Joanne M. Dickson is a Professor of Psychology and Mental Health in the School of Arts & Humanities, at Edith Cowan University (ECU), Australia. Her main research focuses on mental health and wellbeing, particularly from a goal-motivational, prospective cognition and affect perspective.
Are You Chasing Your Dreams or Running from Your Fears?
Are you chasing your dreams or running from your fears?
Our recent study found that when it comes to pursuing personal goals and protecting your mental wellbeing it pays to understand your underlying motives.
We surveyed 210 participants to investigate the relationship between underlying goal motives, emotion regulation, and anxiety and depression.
Two distinct types of motives that underpin personal goal pursuit are: ‘avoidance-oriented’ motives (i.e., avoiding threatening or feared outcomes), and ‘approach-oriented’ motives (i.e., striving toward desirable outcomes).
We found those who pursue goals driven by underlying fear-based motives (i.e., avoidance), were more likely to report difficulties in emotion regulation which, in turn, exacerbated symptoms of depression and anxiety. In contrast, approach motives were not associated with difficulties in emotion regulation, nor depression or anxiety. This suggests pursuing goals for approach reasons appears to play a protective role in maintaining wellbeing.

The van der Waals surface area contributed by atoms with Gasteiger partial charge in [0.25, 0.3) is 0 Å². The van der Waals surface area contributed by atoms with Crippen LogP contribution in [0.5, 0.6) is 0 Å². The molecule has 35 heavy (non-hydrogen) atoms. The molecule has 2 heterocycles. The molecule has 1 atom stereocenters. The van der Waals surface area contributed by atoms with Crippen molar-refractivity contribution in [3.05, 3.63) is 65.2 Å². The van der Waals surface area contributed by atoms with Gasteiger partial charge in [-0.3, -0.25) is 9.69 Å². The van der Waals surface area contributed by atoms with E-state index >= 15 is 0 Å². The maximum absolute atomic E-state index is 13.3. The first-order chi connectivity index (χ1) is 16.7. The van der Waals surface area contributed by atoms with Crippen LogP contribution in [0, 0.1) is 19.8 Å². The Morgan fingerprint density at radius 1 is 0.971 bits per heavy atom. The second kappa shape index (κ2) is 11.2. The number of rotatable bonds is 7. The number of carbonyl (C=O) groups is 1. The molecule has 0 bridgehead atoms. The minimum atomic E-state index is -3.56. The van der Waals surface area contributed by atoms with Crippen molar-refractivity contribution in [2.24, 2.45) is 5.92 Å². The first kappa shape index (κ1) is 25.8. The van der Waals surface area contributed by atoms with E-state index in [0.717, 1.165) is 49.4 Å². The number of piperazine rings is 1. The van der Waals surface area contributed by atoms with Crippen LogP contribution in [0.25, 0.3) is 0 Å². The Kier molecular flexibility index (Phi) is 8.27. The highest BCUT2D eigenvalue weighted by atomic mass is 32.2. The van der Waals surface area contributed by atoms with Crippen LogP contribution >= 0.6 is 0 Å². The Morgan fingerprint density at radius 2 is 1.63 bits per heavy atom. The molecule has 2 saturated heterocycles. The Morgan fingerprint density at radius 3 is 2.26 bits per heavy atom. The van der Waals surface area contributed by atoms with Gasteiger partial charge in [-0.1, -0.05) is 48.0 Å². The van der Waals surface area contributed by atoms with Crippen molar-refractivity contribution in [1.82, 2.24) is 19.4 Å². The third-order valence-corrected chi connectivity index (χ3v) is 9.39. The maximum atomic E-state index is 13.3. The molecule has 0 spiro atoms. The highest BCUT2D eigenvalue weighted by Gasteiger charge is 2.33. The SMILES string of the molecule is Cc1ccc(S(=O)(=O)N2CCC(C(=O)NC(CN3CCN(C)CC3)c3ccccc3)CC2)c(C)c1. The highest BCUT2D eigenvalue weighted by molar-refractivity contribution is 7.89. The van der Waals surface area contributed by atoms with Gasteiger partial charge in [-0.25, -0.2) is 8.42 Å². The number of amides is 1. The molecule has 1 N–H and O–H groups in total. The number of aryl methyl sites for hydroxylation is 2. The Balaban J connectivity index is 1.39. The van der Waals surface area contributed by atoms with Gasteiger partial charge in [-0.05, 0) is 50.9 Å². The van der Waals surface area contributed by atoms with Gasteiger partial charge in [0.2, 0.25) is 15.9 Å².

An approach motive may underpin an avoidance goal, and vice versa. For example, an approach goal, to do well in an exam, may be driven by an avoidance motive, to prevent feeling a failure. So, it pays to understand motives that drive goal pursuit.
Personal reflection is likely to increase awareness which, in turn, creates options, such as adapting or reframing personal goals and motives, as needed, to enhance wellbeing.
Our findings advance an understanding of depression and anxiety from a motivation and emotion regulation perspective.